Microsoft was hoping for an abundant gift from the market share Santa Claus back in December 2012 and January 2013. Unfortunately for the company, it wasn’t a very merry Christmas. With consumers moving away from desktop PCs and laptops, Microsoft needed its new tablet computer to do well. Instead, it would be an understatement to say that the tablet’s sales were quite disappointing. Meanwhile, back in Microsoft’s traditional stomping grounds of PCs, a big Windows 8 promotion before the holiday season was intended to boost sales of Microsoft-loaded computers. What actually happened was that PC sales dropped, with many consumers telling journalists that they didn’t see any good reason to upgrade.
The Microsoft story over the last decade can be summed up with this one eye-popping statistic: in 2005, the company enjoyed a 95 percent market domination of Internet-connected devices; by the end of 2012, that percentage had dropped to a measly 20 percent. Furthermore, back in 2005, 55 Windows devices were sold for every one Apple device; guess what the numbers look like these days? Apple is still trailing, but only barely. For every two Windows devices sold, one Apple device is sold.
In other words, some die-hard Microsoft fans might be wondering if they should worry now that long-time CEO Steve Ballmer is retiring. Will it spell more bad news for a company that’s already been struggling for most of the last 10 years? Rather than feeling discouraged about Ballmer’s departure, however, Microsoft fans should probably feel enthusiastic and hopeful. According to most industry analysts, the old-timer should have left Microsoft years ago to make way for new blood and new ideas to revitalize a stagnant company.
Marketplace to Microsoft: Stop Being a Copycat
It’s hard to claim that Microsoft has ever truly innovated. Its breakthrough success, the easy-to-use and mass-produced GUI known as Windows, was an idea unceremoniously lifted from the original GUIs developed at Xerox PARC. Even Steve Jobs added a GUI to the original Mac back in 1984, one year before the first Windows system. Nevertheless, despite the fact that there was nothing particularly new about Windows, thanks to the tenacity and business savvy of Bill Gates, it became the graphical user interface we all knew best.
Later, when Internet Explorer came out, it too borrowed heavily from existing programs, most notably Netscape. Again, in the survival-of-the-fittest battle that followed, it was Microsoft’s sheer power and business savvy that made IE the Internet browser of choice for so many years—not innovation.
Since then, Microsoft has given us one imitation after another, with lower and lower rates of success: Bing chased Google, So.cl chased Google+ and Facebook, the Windows Phone chased the Apple iPhone and the aforementioned Surface chased the iPad. All have had lackluster results. The one imitation product since Windows that does deserve some credit, however, is the Xbox—a great device that was Microsoft’s response to the Sony PlayStation success. Except for the Xbox, however, most consumers have made a gradual move away from all these Microsoft copycat products, whereas other copycat products, like Bing, never saw much consumer adoption in the first place.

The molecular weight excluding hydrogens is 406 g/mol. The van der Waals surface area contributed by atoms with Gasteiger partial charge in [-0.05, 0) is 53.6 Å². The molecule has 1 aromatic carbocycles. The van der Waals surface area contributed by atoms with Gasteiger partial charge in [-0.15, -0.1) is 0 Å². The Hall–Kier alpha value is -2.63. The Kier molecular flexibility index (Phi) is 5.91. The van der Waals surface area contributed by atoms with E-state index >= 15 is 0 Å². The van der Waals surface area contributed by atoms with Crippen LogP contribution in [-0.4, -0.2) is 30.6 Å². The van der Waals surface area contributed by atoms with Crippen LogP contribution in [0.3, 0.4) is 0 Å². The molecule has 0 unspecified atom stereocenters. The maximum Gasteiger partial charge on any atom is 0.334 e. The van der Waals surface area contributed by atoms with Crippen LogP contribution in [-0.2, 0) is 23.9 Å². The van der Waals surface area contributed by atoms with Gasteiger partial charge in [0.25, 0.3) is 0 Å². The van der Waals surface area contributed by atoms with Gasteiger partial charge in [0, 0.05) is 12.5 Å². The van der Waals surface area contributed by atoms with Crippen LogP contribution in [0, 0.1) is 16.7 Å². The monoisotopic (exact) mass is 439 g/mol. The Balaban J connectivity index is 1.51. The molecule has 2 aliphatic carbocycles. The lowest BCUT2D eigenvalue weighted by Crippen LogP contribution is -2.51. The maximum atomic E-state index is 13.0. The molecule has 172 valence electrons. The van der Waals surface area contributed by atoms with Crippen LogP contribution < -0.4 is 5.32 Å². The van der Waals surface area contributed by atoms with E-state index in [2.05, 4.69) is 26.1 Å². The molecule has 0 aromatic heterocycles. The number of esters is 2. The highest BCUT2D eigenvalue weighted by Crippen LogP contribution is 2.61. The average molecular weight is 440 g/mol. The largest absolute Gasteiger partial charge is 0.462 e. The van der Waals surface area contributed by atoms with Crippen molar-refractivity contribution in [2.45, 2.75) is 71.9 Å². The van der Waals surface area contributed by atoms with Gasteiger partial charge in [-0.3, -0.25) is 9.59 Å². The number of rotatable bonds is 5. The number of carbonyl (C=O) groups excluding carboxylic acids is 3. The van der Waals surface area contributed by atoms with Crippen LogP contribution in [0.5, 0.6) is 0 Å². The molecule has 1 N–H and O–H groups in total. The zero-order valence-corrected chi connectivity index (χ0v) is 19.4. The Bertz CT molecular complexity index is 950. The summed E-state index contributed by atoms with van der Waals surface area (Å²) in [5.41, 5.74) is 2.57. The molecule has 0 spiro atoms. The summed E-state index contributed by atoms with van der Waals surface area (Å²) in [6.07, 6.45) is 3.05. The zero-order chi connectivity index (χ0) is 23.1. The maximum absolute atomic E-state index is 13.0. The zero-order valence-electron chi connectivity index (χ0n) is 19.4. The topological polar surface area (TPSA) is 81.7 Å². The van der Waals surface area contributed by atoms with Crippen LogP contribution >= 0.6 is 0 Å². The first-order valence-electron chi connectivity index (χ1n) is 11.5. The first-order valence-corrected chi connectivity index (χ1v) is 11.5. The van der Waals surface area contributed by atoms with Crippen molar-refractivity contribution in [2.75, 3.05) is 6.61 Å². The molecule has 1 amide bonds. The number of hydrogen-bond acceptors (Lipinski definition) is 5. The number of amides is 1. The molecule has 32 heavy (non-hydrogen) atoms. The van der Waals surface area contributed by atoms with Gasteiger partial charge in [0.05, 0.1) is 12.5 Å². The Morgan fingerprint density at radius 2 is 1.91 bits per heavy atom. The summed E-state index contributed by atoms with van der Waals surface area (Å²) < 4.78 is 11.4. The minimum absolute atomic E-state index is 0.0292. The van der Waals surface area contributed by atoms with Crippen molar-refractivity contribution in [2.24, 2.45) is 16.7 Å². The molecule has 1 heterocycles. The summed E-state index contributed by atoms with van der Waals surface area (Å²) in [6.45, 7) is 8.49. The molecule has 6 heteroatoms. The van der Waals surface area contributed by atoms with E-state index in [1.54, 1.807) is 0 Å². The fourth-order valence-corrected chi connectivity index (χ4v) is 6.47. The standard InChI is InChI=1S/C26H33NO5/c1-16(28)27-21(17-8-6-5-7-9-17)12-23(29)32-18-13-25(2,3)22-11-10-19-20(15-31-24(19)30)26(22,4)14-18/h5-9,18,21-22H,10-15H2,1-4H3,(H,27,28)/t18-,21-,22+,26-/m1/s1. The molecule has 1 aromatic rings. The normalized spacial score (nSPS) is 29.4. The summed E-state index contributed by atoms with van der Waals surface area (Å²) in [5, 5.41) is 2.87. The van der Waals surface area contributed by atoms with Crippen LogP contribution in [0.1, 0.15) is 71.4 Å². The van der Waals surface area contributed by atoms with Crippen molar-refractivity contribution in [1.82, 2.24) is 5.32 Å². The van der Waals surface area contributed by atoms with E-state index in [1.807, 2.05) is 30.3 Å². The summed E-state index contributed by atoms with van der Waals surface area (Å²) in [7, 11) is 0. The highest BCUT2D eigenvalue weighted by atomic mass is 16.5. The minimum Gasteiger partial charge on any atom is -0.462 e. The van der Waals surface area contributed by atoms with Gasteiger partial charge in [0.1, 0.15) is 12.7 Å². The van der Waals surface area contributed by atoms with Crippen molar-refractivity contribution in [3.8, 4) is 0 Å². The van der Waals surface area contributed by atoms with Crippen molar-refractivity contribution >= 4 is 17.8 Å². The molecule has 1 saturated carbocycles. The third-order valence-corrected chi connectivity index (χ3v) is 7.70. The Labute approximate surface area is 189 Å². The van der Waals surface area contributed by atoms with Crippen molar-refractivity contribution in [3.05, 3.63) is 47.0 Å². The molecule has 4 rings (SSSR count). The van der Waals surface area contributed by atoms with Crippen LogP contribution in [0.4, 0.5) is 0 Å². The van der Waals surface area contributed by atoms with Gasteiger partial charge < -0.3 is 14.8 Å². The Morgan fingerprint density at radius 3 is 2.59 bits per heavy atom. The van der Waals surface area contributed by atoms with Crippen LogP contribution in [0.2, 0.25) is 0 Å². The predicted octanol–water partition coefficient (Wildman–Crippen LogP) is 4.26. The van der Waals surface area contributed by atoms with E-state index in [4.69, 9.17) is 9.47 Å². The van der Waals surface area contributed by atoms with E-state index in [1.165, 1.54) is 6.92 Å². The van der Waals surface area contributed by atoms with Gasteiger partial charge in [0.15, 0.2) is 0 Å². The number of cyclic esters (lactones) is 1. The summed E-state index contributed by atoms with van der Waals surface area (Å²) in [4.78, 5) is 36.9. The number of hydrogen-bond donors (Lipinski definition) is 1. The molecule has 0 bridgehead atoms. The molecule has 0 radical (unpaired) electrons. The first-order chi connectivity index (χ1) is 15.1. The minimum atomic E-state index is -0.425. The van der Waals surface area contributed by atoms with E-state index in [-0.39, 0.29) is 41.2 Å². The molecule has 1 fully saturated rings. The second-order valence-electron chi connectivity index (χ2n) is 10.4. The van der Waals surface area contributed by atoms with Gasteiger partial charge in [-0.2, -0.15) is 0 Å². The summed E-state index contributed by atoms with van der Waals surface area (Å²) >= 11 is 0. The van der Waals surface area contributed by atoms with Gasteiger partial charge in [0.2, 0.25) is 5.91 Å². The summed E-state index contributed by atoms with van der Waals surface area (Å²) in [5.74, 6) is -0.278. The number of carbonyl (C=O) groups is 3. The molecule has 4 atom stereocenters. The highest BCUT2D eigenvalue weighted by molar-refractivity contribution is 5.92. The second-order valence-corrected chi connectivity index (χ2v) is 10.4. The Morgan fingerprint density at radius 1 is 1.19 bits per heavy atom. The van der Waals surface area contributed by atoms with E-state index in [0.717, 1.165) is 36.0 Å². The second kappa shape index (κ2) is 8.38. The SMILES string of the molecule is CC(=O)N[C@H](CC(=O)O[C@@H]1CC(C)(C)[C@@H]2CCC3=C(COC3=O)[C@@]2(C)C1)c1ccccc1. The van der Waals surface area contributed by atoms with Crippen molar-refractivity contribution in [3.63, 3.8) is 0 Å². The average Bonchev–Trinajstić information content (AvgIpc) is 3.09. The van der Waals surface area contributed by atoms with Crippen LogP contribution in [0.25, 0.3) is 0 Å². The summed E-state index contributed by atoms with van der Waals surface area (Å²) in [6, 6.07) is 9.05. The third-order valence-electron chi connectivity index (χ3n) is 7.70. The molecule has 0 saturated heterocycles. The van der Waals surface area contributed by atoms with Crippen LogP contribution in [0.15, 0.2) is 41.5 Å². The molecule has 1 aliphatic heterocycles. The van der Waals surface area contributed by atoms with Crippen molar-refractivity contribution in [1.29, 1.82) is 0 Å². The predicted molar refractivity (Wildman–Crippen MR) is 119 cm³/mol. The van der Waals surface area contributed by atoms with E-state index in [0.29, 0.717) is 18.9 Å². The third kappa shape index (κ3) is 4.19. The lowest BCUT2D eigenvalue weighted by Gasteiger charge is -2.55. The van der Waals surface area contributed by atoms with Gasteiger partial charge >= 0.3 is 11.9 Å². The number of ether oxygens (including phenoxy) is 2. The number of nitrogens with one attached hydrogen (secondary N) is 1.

Microsoft After Ballmer
Given Microsoft’s declining market share over the last several years, a new CEO could be the company’s best chance at recapturing its glory days of the 1990s. Who might take over as the new CEO? The company is understandably tight-lipped about that subject at the moment; industry experts, though, do have a few theories about who the new boss might be.
Stephen Elop: This is the name most often mentioned when the question of a new CEO for Microsoft comes up. Elop has worked at Microsoft before, he became the CEO at Nokia and he is now returning to Microsoft following its recent acquisition of the Finnish phone maker. Elop is officially returning to his old company as the head of the devices team, but many suspect that the board will promote him to the corner office.
Julie Larson-Green: Another Microsoft veteran who could potentially rise to the position of CEO is Julie Larson-Green. After revitalizing Microsoft’s Visual C++, she recently moved on to head up the company’s Xbox division.
Alan Mulally: If there’s been a “comeback kid” in the car industry to take notice of, it’s been Ford. The man credited with the company’s turn-around is Alan Mulally, who reportedly changed the culture at the automaker and did much to reinvigorate the brand.
Mike Lawrie: IBM was once in the same flailing position as Microsoft is now, but CEO Lou Gerstner changed that situation for a while during the early 2000s. His chief of sales at that time was Mike Lawrie, who today is the CEO of Computer Sciences Corp.
Leading article image courtesy of ToddABishop
About the Author
Hassan Bawab (@hassanbawab) is the Founder and CEO of Magic Logix, an interactive digital marketing agency in Carrollton, TX. Magic Logix combines dynamic website development, professional website design, SEO and integrated online marketing to drive new leads with high conversion. He is committed to high standards in every aspect of his business and actively leads his team of professional developers, designers and online marketers. Critical to their success is Hassan¹s emphasis on clear, open communication among employees and with clients. Hassan believes that the best CEO is also the best listener.